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This Week in Music History: The premiere of Strauss’s Salome (1905)

Strauss’s opera Salome scandalized the musical world in 1905—and again in May 1906, when, as Ross vividly describes, the Austrian premiere in Graz drew together an astonishing array of musical luminaries, from Mahler to Schoenberg to Puccini. “Like a flash of lightning,” Ross writes, “it illuminated a musical world on the verge of traumatic change. Past and future were colliding; centuries were passing in the night.”

This Week in Music History: Benjamin Britten is born (1913)

Benjamin Britten was born on November 22, 1913—St Cecilia’s Day, the patron saint of music—in Lowestoft, Suffolk, overlooking the English east coast. Music and the English coast were the forces that would shape his life. These twin influences were combined in perhaps the most profound way a full century after Britten’s birth.

This Week in Music History: Hans Sachs is born (1494)

There are relatively few shoemakers with their own entry in The New Grove Dictionary of Music and Musicians, the standard reference work for classical music. But Hans Sachs was no ordinary shoemaker.

This Week in Music History: Don Giovanni premieres (1787)

It’s a strange thought that the farcical Figaro would be followed up with an opera in which the protagonist—a compulsive womanizer, as well as a murderer—literally descends to hell, leaving behind a smattering of his victims to try and rebuild their shattered lives.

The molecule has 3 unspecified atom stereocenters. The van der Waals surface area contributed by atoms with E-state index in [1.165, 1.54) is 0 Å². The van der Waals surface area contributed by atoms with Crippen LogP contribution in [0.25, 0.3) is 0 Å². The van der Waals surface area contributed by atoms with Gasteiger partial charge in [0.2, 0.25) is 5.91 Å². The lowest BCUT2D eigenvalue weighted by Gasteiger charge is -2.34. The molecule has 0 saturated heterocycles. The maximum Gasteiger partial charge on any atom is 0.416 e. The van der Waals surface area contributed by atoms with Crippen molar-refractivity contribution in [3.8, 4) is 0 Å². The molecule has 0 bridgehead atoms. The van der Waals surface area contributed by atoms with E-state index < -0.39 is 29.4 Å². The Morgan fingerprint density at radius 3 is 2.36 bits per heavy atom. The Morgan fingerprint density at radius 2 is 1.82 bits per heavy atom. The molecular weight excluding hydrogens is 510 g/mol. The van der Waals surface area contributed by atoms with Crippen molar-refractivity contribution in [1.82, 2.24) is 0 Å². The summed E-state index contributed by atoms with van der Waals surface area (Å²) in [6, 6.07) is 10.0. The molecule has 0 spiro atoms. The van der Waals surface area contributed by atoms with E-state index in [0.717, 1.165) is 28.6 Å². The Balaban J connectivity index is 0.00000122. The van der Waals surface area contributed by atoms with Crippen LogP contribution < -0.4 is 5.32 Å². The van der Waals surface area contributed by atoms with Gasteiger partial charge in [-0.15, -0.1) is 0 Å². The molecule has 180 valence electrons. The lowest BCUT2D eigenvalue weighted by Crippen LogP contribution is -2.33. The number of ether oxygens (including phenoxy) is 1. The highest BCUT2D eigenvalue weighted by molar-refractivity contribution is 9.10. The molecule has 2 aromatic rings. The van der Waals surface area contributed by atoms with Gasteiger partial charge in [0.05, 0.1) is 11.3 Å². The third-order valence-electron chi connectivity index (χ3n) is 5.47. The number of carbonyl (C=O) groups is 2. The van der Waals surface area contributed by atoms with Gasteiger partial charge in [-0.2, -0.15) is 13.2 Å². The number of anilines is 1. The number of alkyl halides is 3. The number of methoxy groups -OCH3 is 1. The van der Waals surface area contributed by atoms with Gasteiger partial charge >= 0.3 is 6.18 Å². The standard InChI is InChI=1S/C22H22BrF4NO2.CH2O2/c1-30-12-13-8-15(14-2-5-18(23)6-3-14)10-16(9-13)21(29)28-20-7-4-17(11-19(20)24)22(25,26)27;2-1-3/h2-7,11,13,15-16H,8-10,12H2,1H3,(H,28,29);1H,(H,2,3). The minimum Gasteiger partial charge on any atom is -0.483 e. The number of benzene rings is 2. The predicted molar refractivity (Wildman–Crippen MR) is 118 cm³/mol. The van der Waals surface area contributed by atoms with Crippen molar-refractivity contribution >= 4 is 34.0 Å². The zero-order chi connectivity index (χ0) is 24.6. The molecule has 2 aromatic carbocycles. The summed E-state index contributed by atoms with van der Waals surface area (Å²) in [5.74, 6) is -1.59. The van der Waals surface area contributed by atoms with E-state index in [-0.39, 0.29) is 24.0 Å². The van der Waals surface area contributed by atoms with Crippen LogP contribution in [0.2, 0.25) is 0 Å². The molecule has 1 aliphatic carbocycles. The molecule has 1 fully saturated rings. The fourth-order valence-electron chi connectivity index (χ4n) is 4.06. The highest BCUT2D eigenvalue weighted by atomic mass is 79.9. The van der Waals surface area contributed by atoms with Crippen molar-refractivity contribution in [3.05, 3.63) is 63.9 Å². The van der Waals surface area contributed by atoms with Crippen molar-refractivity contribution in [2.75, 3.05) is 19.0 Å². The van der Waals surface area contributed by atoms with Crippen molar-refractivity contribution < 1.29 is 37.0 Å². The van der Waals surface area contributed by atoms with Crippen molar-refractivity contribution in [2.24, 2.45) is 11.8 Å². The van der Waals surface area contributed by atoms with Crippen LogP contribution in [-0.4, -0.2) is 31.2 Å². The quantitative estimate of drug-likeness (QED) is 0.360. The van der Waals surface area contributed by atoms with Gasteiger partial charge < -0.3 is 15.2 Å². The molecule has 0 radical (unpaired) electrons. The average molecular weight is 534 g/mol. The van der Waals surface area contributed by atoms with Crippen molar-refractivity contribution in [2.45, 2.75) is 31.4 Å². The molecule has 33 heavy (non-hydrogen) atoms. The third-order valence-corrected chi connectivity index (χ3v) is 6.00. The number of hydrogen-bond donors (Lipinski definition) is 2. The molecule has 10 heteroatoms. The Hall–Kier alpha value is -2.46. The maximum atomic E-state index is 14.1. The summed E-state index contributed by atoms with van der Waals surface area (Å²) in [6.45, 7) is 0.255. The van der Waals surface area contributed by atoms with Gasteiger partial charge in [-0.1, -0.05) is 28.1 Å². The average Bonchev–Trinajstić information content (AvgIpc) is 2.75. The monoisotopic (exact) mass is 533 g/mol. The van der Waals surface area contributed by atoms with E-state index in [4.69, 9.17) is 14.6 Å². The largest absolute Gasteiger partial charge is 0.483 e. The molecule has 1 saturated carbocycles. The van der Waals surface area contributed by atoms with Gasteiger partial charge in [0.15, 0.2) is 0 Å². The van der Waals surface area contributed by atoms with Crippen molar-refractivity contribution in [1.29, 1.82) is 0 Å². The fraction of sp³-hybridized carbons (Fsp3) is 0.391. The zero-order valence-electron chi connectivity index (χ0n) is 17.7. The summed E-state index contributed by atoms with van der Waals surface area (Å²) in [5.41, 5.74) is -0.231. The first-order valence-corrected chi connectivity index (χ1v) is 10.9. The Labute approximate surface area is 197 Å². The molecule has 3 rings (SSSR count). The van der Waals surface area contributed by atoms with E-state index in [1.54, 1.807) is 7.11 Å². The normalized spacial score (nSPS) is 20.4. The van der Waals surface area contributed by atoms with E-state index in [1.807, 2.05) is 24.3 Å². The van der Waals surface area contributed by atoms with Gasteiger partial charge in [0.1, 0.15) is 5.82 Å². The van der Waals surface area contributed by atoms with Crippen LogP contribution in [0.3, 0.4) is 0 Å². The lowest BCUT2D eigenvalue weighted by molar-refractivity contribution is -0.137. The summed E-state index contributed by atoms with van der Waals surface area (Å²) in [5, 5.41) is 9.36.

Five classic Russian operas

Often thought of as a challenging repertoire for both performers and audiences, Russian opera represents a diverse and impressive body of work. From opulent historical dramas to absurd philosophical fairy tales, there's something to please all kinds of opera lovers. Today we're swapping our "toi, toi, toi" for "Ни пуха, ни пера" as we dive right into the rich repertoire with a playlist of our favorite Russian operas...

This Week in Music History: Vincenzo Bellini dies (1835)

Vincenzo Bellini was just 33 years old when he died of dysentery in a Parisian suburb on September 23, 1835: younger than Chopin (39), Bizet (37) or even Mozart (35) at the time of their deaths...

This Week in Music History: The Premiere of Mozart’s La Clemenza...

Despite what a certain well-known film would have us believe, the composer Antonio Salieri did not plot to assassinate Wolfgang Amadeus Mozart. The brilliant film (and play) Amadeus took, let’s say, a few liberties with the historical truth. But surprisingly, it is true that Salieri was responsible—albeit indirectly—for making Mozart’s workload significantly more complicated in the chaotic final year of his life.

Placido Domingo, one of opera’s most public faces

It's been a big few weeks for Placido Domingo. Last week, the superstar opera singer achieved a nearly superhuman feat by debuting his 150th role—triple the number most star singers rack up over the course of a career.

Garden gates and oil fields: How directors bring The Rake’s Progress...

“Nick appears immediately at the garden gate.” A simple enough statement, you might think. But for an opera director, maybe not...

This Week in Music History: Wagner’s Ring cycle is first performed...

Classical music has such a long, storied history, that it can be difficult to know where to start. Each week, we’ll be exploring an...